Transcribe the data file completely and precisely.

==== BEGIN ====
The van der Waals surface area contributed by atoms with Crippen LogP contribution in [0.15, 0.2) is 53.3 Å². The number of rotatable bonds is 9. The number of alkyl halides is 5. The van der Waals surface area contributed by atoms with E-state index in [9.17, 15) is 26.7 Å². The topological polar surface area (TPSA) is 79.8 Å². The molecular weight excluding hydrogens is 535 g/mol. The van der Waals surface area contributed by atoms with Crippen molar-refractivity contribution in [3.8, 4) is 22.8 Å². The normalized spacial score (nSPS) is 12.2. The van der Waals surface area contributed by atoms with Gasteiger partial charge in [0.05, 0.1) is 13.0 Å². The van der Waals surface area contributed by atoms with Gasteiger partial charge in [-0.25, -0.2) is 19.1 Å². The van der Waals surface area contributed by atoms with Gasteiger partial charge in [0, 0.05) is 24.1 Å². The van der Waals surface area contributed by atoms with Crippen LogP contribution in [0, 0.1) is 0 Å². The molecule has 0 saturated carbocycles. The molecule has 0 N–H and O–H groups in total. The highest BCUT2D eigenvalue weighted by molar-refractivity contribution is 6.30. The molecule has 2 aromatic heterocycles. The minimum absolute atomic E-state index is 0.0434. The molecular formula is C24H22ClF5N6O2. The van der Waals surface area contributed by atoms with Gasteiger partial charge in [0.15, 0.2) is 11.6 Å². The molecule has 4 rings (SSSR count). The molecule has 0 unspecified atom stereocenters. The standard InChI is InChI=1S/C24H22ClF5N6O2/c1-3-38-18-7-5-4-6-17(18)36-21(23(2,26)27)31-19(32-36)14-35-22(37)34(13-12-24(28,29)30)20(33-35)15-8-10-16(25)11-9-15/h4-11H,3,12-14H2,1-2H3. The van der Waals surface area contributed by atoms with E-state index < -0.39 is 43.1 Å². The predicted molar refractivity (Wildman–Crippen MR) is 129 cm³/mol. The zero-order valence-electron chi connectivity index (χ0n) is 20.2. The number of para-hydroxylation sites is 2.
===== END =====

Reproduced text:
The van der Waals surface area contributed by atoms with Crippen LogP contribution in [0.15, 0.2) is 53.3 Å². The number of rotatable bonds is 9. The number of alkyl halides is 5. The van der Waals surface area contributed by atoms with E-state index in [9.17, 15) is 26.7 Å². The topological polar surface area (TPSA) is 79.8 Å². The molecular weight excluding hydrogens is 535 g/mol. The van der Waals surface area contributed by atoms with Crippen molar-refractivity contribution in [3.8, 4) is 22.8 Å². The normalized spacial score (nSPS) is 12.2. The van der Waals surface area contributed by atoms with Gasteiger partial charge in [0.05, 0.1) is 13.0 Å². The van der Waals surface area contributed by atoms with Gasteiger partial charge in [-0.25, -0.2) is 19.1 Å². The van der Waals surface area contributed by atoms with Gasteiger partial charge in [0, 0.05) is 24.1 Å². The van der Waals surface area contributed by atoms with Crippen LogP contribution in [0, 0.1) is 0 Å². The molecule has 0 saturated carbocycles. The molecule has 0 N–H and O–H groups in total. The highest BCUT2D eigenvalue weighted by molar-refractivity contribution is 6.30. The molecule has 2 aromatic heterocycles. The minimum absolute atomic E-state index is 0.0434. The molecular formula is C24H22ClF5N6O2. The van der Waals surface area contributed by atoms with Gasteiger partial charge in [0.15, 0.2) is 11.6 Å². The molecule has 4 rings (SSSR count). The molecule has 0 unspecified atom stereocenters. The standard InChI is InChI=1S/C24H22ClF5N6O2/c1-3-38-18-7-5-4-6-17(18)36-21(23(2,26)27)31-19(32-36)14-35-22(37)34(13-12-24(28,29)30)20(33-35)15-8-10-16(25)11-9-15/h4-11H,3,12-14H2,1-2H3. The van der Waals surface area contributed by atoms with E-state index < -0.39 is 43.1 Å². The predicted molar refractivity (Wildman–Crippen MR) is 129 cm³/mol. The zero-order valence-electron chi connectivity index (χ0n) is 20.2. The number of para-hydroxylation sites is 2.